TMAs work with individual commuters as well as employers to make commuting easier. Having a guaranteed ride home in case something goes wrong gives employees added peace of mind.  The Allston Brighton TMA in the greater Boston area offers just that with their Guaranteed Ride Home Program. Qualified commuters get up to six free rides home in the case of an emergency – like a damaged bike. It would definitely be a smart move to reach out to a local TMA about similar programs.

TMAs also act as the liaison between employers and the city. If the predictions and initiatives we’ve been hearing about hold true, and bike commuting does see an increase, TMAs could play a vital role in helping your company adapt  to make commuting as easy as possible after this. Working with a TMA will make your life easier too.

Learn bike commute route now

It’s no secret commutes are almost nonexistent right now. That means city throughways are clearer now than they have been in recent memory. Now is a perfect time to encourage your employees to learn their bike route to the office. In normal circumstances, cars honking, swerving, and speeding can cause anxiety, especially if you don’t know exactly where you’re going.

Learning now won’t make bike commutes 100% better, but it’s a big relief knowing exactly where to go – and what’s a better time than when streets are as clear as ever? In addition to learning a new commuting method, it’s an opportunity for your employees to get out of their homes and clear their mind. This can improve both physical and mental health, which is important for everyone right now. Then, when the time comes for employees to return to the office, they’ll have a head start on considering a bike as an option.

Electric bikes

Public transit has traditionally been the lifeline that connects professionals from their homes to their offices. However, it’s going to be extremely likely that your employees are going to need some time before they return to riding the metro or bus consistently. Bikes are a great alternative to public transit, but for some employees, switching to a traditional bike may not be reasonable for the length of their commutes. It’s just too far – but that may not be the case on an e-bike!

Electric bikes have seen a significant rise in popularity in the United States over the past few years. E-bike sales grew 83% between 2017 and 2018, accounting for 10% of all bike sales in that time. One reason: They’re just as environmentally friendly as pedal bikes and can decrease commuting times. This option is a fix for employees who generally rely on public transit. Most of our employees don’t own cars and have no backup for commuting, and will be in a position to find a new commuting option – like an electric bike.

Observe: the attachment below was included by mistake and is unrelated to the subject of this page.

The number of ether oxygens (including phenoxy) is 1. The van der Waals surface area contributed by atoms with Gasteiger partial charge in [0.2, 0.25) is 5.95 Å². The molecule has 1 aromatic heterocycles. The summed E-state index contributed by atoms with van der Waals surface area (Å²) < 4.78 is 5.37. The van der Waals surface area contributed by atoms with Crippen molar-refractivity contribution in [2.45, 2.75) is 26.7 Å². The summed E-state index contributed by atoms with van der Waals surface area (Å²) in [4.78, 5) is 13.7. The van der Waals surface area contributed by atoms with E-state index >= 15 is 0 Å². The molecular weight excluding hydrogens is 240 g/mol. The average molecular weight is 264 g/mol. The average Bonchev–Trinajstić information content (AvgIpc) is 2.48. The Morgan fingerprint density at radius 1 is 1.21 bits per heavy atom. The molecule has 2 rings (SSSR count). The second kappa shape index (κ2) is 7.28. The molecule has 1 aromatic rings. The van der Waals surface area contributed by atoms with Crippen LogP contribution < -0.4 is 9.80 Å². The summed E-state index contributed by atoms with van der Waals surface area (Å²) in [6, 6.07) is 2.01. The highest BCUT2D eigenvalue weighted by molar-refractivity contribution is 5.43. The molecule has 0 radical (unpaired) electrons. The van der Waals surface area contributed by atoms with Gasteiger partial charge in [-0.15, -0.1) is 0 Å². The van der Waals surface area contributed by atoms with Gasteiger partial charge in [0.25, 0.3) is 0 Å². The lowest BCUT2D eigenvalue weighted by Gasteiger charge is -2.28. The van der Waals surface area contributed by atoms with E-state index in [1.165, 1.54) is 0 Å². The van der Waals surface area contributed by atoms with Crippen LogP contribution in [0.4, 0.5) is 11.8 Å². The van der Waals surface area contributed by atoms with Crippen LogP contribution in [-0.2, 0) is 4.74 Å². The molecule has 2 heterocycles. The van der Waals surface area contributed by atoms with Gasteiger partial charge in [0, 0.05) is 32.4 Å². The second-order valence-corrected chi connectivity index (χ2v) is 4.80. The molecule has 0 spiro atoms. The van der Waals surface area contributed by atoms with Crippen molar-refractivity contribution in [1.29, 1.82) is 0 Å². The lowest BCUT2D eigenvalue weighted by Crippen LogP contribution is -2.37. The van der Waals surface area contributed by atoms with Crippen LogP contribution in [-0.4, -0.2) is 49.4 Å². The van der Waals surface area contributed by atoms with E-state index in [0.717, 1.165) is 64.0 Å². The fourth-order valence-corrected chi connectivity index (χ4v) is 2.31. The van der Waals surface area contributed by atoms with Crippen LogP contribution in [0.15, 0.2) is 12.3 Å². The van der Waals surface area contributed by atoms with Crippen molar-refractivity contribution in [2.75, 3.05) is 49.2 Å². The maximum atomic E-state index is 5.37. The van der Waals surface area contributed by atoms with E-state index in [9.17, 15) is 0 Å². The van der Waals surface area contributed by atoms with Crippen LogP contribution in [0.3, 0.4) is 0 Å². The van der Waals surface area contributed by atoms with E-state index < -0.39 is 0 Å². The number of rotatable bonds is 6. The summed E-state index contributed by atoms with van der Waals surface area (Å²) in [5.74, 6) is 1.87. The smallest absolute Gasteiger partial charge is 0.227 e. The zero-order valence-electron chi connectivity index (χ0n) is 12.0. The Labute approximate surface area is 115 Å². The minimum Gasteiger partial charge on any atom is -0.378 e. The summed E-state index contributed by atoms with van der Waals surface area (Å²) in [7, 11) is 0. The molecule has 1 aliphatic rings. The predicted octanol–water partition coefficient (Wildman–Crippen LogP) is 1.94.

The top three reasons people are reluctant to switch to a bicycle as their main form of transportation are hills, the distance of their destinations, and arriving to their destination sweaty, according to a survey by the National Institute for Transportation and Communities. The same survey found that nearly 83% of people who own an e-bike feel they can go further than a traditional pedal bike, and 34% of respondents regularly use their e-bike for commuting. So what does this mean? It means e-bikes can lead to higher bike adoptions rates because of the physical barriers that can be holding your employees back.

Another reason e-bikes have grown in popularity is increased availability through bikeshare companies. Dockless bikeshare companies including JUMP and Helbiz offer easy access to riders who want to try e-bikes without committing to purchasing one. New York City’s bikeshare operator, Citi Bikes, is now allowed to offer e-bike options for riders thanks to a bill passed earlier this month. Capital Bikeshare in Washington, D.C. added 500 e-bikes, growing their presence in the area. Renting e-bikes for daily use can help with the financial burden of buying a personal electric bike, especially if it’s used a couple days a week.

These could be a true game changer for employees who used to take public transportation, but may now be too worried to do so. They may live a little further out and thus might normally feel it’s too far to bike, but an electric bicycle can make all the difference.